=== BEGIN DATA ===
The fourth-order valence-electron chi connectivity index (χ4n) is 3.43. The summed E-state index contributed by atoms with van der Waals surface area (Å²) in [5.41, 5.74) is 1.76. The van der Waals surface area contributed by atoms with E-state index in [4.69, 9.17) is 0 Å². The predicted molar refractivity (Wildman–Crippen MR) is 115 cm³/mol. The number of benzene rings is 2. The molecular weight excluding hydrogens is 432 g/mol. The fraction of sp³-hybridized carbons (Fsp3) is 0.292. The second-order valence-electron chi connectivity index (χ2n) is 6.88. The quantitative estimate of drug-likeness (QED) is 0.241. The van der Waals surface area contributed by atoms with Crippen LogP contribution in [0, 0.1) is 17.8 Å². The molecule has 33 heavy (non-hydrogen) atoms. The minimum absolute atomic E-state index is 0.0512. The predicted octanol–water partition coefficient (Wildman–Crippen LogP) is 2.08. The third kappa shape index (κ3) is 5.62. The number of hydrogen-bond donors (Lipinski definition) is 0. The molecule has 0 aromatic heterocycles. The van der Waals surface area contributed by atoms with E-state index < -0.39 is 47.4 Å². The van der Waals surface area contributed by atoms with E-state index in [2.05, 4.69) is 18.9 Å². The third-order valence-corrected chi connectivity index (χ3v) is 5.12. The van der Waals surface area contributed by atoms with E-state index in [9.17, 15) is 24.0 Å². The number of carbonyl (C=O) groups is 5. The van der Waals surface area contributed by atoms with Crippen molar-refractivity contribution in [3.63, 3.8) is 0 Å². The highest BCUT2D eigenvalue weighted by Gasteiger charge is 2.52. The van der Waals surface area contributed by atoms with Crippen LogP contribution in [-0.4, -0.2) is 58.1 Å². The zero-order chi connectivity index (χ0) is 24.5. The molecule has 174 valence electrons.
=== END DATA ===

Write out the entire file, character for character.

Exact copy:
The fourth-order valence-electron chi connectivity index (χ4n) is 3.43. The summed E-state index contributed by atoms with van der Waals surface area (Å²) in [5.41, 5.74) is 1.76. The van der Waals surface area contributed by atoms with E-state index in [4.69, 9.17) is 0 Å². The predicted molar refractivity (Wildman–Crippen MR) is 115 cm³/mol. The number of benzene rings is 2. The molecular weight excluding hydrogens is 432 g/mol. The fraction of sp³-hybridized carbons (Fsp3) is 0.292. The second-order valence-electron chi connectivity index (χ2n) is 6.88. The quantitative estimate of drug-likeness (QED) is 0.241. The van der Waals surface area contributed by atoms with Crippen LogP contribution in [0, 0.1) is 17.8 Å². The molecule has 33 heavy (non-hydrogen) atoms. The minimum absolute atomic E-state index is 0.0512. The predicted octanol–water partition coefficient (Wildman–Crippen LogP) is 2.08. The third kappa shape index (κ3) is 5.62. The number of hydrogen-bond donors (Lipinski definition) is 0. The molecule has 0 aromatic heterocycles. The van der Waals surface area contributed by atoms with E-state index < -0.39 is 47.4 Å². The van der Waals surface area contributed by atoms with E-state index in [2.05, 4.69) is 18.9 Å². The third-order valence-corrected chi connectivity index (χ3v) is 5.12. The van der Waals surface area contributed by atoms with E-state index in [9.17, 15) is 24.0 Å². The number of carbonyl (C=O) groups is 5. The van der Waals surface area contributed by atoms with Crippen molar-refractivity contribution in [3.63, 3.8) is 0 Å². The highest BCUT2D eigenvalue weighted by Gasteiger charge is 2.52. The van der Waals surface area contributed by atoms with Crippen LogP contribution in [-0.4, -0.2) is 58.1 Å². The zero-order chi connectivity index (χ0) is 24.5. The molecule has 174 valence electrons.